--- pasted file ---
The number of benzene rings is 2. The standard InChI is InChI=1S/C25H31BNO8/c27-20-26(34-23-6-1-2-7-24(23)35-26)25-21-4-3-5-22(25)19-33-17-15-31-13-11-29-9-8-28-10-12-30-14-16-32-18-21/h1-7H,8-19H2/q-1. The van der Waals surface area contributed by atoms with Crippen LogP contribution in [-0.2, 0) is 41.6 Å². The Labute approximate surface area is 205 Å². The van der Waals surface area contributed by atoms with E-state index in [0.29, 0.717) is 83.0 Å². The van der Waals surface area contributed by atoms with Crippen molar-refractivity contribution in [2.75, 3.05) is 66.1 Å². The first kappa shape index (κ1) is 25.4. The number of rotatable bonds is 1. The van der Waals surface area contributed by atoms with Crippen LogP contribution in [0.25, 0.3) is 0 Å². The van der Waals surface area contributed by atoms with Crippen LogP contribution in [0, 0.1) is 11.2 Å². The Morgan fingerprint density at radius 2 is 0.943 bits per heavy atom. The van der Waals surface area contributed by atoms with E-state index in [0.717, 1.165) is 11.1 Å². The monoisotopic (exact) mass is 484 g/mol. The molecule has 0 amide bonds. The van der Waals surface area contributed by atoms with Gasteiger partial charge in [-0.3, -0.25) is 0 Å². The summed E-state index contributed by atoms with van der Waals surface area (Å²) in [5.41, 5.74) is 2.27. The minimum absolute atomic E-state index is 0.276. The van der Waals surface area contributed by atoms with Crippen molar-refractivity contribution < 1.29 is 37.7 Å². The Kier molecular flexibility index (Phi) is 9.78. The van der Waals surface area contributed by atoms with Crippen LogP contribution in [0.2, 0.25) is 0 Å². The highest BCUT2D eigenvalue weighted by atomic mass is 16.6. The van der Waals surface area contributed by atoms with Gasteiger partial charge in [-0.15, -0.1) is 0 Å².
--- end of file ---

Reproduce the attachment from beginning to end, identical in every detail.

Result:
The number of benzene rings is 2. The standard InChI is InChI=1S/C25H31BNO8/c27-20-26(34-23-6-1-2-7-24(23)35-26)25-21-4-3-5-22(25)19-33-17-15-31-13-11-29-9-8-28-10-12-30-14-16-32-18-21/h1-7H,8-19H2/q-1. The van der Waals surface area contributed by atoms with Crippen LogP contribution in [-0.2, 0) is 41.6 Å². The Labute approximate surface area is 205 Å². The van der Waals surface area contributed by atoms with E-state index in [0.29, 0.717) is 83.0 Å². The van der Waals surface area contributed by atoms with Crippen molar-refractivity contribution in [2.75, 3.05) is 66.1 Å². The first kappa shape index (κ1) is 25.4. The number of rotatable bonds is 1. The van der Waals surface area contributed by atoms with Crippen LogP contribution in [0.25, 0.3) is 0 Å². The van der Waals surface area contributed by atoms with Crippen LogP contribution in [0, 0.1) is 11.2 Å². The Morgan fingerprint density at radius 2 is 0.943 bits per heavy atom. The van der Waals surface area contributed by atoms with E-state index in [0.717, 1.165) is 11.1 Å². The monoisotopic (exact) mass is 484 g/mol. The molecule has 0 amide bonds. The van der Waals surface area contributed by atoms with Gasteiger partial charge in [-0.3, -0.25) is 0 Å². The summed E-state index contributed by atoms with van der Waals surface area (Å²) in [5.41, 5.74) is 2.27. The minimum absolute atomic E-state index is 0.276. The van der Waals surface area contributed by atoms with Crippen molar-refractivity contribution < 1.29 is 37.7 Å². The Kier molecular flexibility index (Phi) is 9.78. The van der Waals surface area contributed by atoms with Crippen LogP contribution in [0.2, 0.25) is 0 Å². The highest BCUT2D eigenvalue weighted by atomic mass is 16.6. The van der Waals surface area contributed by atoms with Gasteiger partial charge in [-0.15, -0.1) is 0 Å².